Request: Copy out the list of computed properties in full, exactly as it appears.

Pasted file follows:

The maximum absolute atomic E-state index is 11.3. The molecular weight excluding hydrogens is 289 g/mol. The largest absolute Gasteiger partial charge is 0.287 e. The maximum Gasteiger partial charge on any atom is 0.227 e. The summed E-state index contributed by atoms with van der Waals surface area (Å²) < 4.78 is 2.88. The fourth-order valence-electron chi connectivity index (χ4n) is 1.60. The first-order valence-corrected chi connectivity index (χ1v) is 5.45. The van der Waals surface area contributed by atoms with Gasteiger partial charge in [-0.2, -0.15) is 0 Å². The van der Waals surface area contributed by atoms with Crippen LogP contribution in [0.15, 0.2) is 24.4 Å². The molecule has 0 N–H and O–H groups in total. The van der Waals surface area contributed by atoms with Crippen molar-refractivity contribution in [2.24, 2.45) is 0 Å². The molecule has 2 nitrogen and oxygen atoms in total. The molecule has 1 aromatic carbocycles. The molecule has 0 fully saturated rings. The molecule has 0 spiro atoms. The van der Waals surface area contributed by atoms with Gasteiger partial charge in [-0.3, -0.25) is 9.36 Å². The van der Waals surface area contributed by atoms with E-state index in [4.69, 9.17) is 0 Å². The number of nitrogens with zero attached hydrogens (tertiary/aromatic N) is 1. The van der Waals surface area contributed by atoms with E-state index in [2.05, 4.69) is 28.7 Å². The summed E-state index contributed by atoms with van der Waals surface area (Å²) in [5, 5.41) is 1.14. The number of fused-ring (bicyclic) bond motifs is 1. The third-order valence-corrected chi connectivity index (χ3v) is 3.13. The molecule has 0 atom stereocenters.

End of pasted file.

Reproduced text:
The maximum absolute atomic E-state index is 11.3. The molecular weight excluding hydrogens is 289 g/mol. The largest absolute Gasteiger partial charge is 0.287 e. The maximum Gasteiger partial charge on any atom is 0.227 e. The summed E-state index contributed by atoms with van der Waals surface area (Å²) < 4.78 is 2.88. The fourth-order valence-electron chi connectivity index (χ4n) is 1.60. The first-order valence-corrected chi connectivity index (χ1v) is 5.45. The van der Waals surface area contributed by atoms with Gasteiger partial charge in [-0.2, -0.15) is 0 Å². The van der Waals surface area contributed by atoms with Crippen LogP contribution in [0.15, 0.2) is 24.4 Å². The molecule has 0 N–H and O–H groups in total. The van der Waals surface area contributed by atoms with Crippen molar-refractivity contribution in [2.24, 2.45) is 0 Å². The molecule has 2 nitrogen and oxygen atoms in total. The molecule has 1 aromatic carbocycles. The molecule has 0 fully saturated rings. The molecule has 0 spiro atoms. The van der Waals surface area contributed by atoms with Gasteiger partial charge in [-0.3, -0.25) is 9.36 Å². The van der Waals surface area contributed by atoms with E-state index in [4.69, 9.17) is 0 Å². The number of nitrogens with zero attached hydrogens (tertiary/aromatic N) is 1. The van der Waals surface area contributed by atoms with E-state index in [2.05, 4.69) is 28.7 Å². The summed E-state index contributed by atoms with van der Waals surface area (Å²) in [5, 5.41) is 1.14. The number of fused-ring (bicyclic) bond motifs is 1. The third-order valence-corrected chi connectivity index (χ3v) is 3.13. The molecule has 0 atom stereocenters.